Mental Floss

The Quick 10: 10 Book Burnings

Stacy Conradt
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This weekend, sadly, marks the anniversary of the bonfire of the vanities. Not the novel from the "˜80s, but the actual bonfire of the vanities, the event in 1497 when thousands of objects that might tempt people to sin were reduced to nothing but ash. Unfortunately, burnings such as this one weren't that unusual "“ they have happened many times over the course of history and have cost us countless priceless works of art.

SAVONAROLA
SAVONAROLA /

2. Roman history, 25 AD. Imagine having a detailed account of Roman history before 25 AD. We have pieces of things now, sure, but Senator Aulus Cremutius Cordus wrote all about the civil war and the reign of Caesar Augustus. In 25 AD, he displeased the wrong people. His persecutors, namely Sejanus, said he was trying to turn Julius Caesar's assassin, Brutus, into a hero; his supporters say that he criticized Sejanus for commissioning a statue of himself and Sejanus wasn't too pleased about that. At any rate, Cordus was forced to kill himself and copies of his works were burned. His daughter managed to save some of his writing, but only bits and pieces of it have made it to the present day.

3. The Royal Library of Alexandria. We think this Egyptian institution was founded sometime around the third century B.C. and contained tons of valuable stuff. Imagine all of the information we might have had if its entire contents hadn't perished in a fire on four separate occasions, including once when Julius Caesar accidentally burned it down in 48 B.C. when he set fire to his own ships. Well, ancient accounts seem to agree that it was an accident "“ modern accounts aren't always so forgiving. The other times the library was torched involved anti-Christian or anti-Pagan movements (whatever was in vogue at the time).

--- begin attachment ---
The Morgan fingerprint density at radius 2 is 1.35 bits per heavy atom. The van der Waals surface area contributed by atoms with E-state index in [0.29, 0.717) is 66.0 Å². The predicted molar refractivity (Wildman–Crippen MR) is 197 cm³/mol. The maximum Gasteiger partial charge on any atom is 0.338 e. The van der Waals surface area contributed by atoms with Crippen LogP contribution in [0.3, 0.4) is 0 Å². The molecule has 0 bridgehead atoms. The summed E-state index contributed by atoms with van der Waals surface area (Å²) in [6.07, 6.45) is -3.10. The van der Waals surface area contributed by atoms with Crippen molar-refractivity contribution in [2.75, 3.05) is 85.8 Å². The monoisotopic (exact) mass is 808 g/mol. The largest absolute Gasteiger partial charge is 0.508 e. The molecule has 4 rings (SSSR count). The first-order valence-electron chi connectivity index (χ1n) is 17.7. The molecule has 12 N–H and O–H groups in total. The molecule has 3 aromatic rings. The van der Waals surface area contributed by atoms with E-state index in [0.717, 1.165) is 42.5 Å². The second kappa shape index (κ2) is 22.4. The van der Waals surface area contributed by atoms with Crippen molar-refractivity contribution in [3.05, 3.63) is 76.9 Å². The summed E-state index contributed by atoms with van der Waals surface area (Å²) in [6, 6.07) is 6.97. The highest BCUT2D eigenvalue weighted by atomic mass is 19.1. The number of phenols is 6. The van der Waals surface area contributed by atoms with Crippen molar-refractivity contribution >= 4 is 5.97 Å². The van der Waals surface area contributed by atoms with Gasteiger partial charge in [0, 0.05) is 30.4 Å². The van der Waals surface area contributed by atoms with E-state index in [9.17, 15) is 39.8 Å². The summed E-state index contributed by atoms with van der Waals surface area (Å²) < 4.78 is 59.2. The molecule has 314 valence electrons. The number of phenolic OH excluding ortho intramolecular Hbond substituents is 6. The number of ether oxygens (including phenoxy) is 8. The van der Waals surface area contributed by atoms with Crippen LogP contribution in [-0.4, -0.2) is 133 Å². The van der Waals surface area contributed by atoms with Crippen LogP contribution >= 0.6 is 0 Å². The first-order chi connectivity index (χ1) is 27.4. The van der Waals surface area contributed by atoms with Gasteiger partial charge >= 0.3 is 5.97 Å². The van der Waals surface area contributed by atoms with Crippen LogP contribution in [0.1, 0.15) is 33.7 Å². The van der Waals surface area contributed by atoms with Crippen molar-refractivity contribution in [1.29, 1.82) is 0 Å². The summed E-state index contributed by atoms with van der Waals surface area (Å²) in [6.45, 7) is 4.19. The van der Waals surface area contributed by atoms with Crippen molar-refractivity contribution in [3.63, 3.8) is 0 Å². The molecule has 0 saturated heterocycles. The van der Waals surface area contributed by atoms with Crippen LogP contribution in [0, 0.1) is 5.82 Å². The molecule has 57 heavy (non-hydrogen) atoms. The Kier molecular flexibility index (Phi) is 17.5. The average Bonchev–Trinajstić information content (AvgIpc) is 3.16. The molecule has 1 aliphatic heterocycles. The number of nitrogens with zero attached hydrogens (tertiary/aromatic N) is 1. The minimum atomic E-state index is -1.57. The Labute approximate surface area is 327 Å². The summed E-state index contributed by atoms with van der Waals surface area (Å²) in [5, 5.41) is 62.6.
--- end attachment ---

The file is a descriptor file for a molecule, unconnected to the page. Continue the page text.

4. The works of Abelard, 1121. Theologian Peter Abelard suffered a couple of devastating blows in pretty short order in the 1100s. First, his now-famous love affair and marriage to Heloise was exposed; Heloise was sent to a nunnery and Abelard was castrated. Then, a few years later, Abelard's interpretations of the Father, Son and the Holy Spirit were called heresy. He was locked up in a monastery, but not before he was forced to burn all of his work.

VALLEY
VALLEY /

6. Braille books, 1842. Oh, that evil Braille system!! About 20 years after its invention, officials at the school for the blind in Paris started to think that if blind people were able to read on their own, there would be no use for teachers to help them and countless people would be out of jobs. Therefore, in a really sane move, the director of the institute demanded that books written in Braille should be incinerated. As you can see by our widespread use of Braille today, his efforts didn't really work.

7. Comic books, 1948. Thanks to the "findings" of Dr. Fredric Wertham in an article he titled "Horror in the Nursery," parents of the "˜40s decided they were tired of their kids being corrupted by the violence in crime comics. They arranged mass burnings, notably in Binghamton, New York, and Spencer, West Virginia. The craze didn't quite end there, though "“ in 1949, more researchers had jumped on the bandwagon and declared that "comic books train kids like animals, by breaking their spirit." Not only that, but characters such as Superman were completely messing with the ideas kids were forming about the laws of physics "“ after all, people can't really fly.

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VERSES /

9. Harry Potter. Believing the wildly popular books promote the occult, religious organizations have held book burning parties since the Chosen One was just an orphan under the stairs on Privet Drive. They're not always burned though "“ when one group was denied a permit to hold a public bonfire due to "toxic emissions used by the ink," they held a slashing instead"¦ because the town should be much more comfortable with a mob of people wielding knives, right?

10. The Great Fire of London, 1666. Here's an accidental book burning for you. In 1666, a bunch of the town's most beloved literature was stored in an underground crypt in Old St. Paul's Cathedral. Because it was stone-lined, it was believed that the books would be OK if fire befell the place. And it might have, if falling stones hadn't busted through the top of the crypt. Once that happened, the fire made its way through and the vast collection of books and scrolls only served to make the place burn faster.

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